I have to confess that I am amazed when I hear someone who has been married for forty years say “I am as much in love with my wife now as I was when we first got married.”
I would relate more to “I love my wife more now than I did when we got married” because love does mature. To be ‘in love’ though is something else altogether. The words evoke memories of a heady hormonal euphoria when everything was new and utterly charming. But this fades as the relationship deepens over time and, whether good or bad, we tend to fall into a comfortable rhythm of life with our partners.
Something similar happens in our spiritual life, and this is not surprising because Christianity is also relationship based. We love the Lord and we love His people but it all seems a little routine and stale. We pray, we read the Bible, we attend church, and on occasions we speak to unsaved people about Jesus. Yet the flame that once burned so bright now seems to be flickering low.
When we are honest with ourselves we realize that we aren’t altogether satisfied with a stale yet comfortable relationship, either with our spouses or with the Lord. But what is to be done about it?
In the book of Revelation Jesus address seven local churches and to the Ephesians He writes, ‘You have forsaken your first love. Remember the height from which you have fallen! Repent and do the things you did at first.’ (Rev 2:4-5) NIV. In this one succinct statement the Lord Jesus sets out what is needed to rekindle the flame of a relationship, either matrimonial or spiritual. Remember – Repent – Repeat.
Remember when you first met Jesus as savior and lord? How did you feel? What engaged your attention? What was it about this relationship that intrigued and fascinated you? We need to remember so that we can appreciate the difference between then and now. Once we realize that what we have now falls short of what we had then, we repent. To repent means to change one’s mind and so we say, “I am sorry Lord. I want to be different. I want to return to the vitality of the relationship we once had.” But having remembered and repented, we still need to repeat.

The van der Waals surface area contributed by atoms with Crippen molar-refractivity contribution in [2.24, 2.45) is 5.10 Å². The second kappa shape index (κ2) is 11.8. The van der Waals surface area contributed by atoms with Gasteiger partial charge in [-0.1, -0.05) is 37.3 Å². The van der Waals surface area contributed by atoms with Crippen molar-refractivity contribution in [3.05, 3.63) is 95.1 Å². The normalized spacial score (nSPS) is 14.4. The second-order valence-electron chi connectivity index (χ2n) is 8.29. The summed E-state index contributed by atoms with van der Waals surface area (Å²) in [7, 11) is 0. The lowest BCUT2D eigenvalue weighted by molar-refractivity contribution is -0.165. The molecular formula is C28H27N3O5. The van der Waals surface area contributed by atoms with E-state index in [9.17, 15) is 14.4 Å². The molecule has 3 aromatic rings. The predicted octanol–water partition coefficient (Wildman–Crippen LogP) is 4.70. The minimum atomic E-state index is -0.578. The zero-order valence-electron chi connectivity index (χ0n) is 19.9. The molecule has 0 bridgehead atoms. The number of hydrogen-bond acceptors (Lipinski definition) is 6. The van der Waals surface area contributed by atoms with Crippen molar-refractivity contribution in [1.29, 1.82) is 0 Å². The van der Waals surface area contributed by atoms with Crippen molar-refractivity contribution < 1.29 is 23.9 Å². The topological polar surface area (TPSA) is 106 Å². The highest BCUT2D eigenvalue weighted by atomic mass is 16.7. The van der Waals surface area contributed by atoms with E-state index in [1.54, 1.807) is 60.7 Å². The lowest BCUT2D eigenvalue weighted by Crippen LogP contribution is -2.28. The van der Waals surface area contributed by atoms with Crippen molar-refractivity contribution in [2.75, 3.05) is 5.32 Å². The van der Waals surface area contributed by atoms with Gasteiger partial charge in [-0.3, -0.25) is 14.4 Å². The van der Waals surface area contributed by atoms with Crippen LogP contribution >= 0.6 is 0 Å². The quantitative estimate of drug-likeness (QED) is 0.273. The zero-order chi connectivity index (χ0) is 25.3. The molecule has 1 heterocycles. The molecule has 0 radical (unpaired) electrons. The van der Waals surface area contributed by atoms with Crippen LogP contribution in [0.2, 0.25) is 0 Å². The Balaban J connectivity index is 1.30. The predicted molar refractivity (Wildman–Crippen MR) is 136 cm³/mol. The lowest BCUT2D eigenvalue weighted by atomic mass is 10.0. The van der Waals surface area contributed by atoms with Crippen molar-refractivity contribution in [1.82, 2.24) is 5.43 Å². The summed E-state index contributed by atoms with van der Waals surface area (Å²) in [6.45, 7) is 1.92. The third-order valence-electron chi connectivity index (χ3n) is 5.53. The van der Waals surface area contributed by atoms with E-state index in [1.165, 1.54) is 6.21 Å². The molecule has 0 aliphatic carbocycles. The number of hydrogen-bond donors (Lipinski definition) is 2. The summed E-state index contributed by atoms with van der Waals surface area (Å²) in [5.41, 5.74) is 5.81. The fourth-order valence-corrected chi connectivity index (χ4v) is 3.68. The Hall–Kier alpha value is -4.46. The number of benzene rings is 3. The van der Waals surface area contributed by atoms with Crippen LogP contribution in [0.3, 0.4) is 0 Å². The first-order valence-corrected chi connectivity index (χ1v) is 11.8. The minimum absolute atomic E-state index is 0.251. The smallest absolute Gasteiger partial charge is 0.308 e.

Jesus said that we should do again the things we did at first. What do we need to repeat? What did we do when we first met Him? How did we behave? What took priority over our time and energy? I remember how I was as a new Christian. I couldn’t get enough of the Bible. I read it eagerly and studied it diligently because I knew that it was God’s Word to me. I was filled with wonder every time I learned something new about the nature and character of Jesus. I was determined to obey what it said and take seriously its guidance. Another thing that characterised those early years was deep desire to talk to other Christians about the scriptures, faith, and particularly about Jesus. I would sit them down at a table, get them a cup of coffee and then say “Now tell me, what does the Bible mean when it says….?” And I was so totally engaged in my relationship with Jesus that it was natural for me to talk to unsaved people about Him. I didn’t Bible-bash or systematically evangelise, I simply witnessed, and chatted, and shared. Anyway, that’s how I remember it and I am sticking to my story.
So, if the flame is flickering low, then a way to fire it up again is to repeat the activities of the early years.
Read and study the Bible prayerfully and with expectation. Spend time with other Christians speaking about Jesus, not just about rugby or the economy. And witness to those who do not yet have a relationship with Him. Talk to them about Jesus as you would about your much loved life partner.
I know this is good advice when our spiritual flame is flickering low and I am pretty sure it also applies to other relationships, like marriage – Remember, Repent, and Repeat.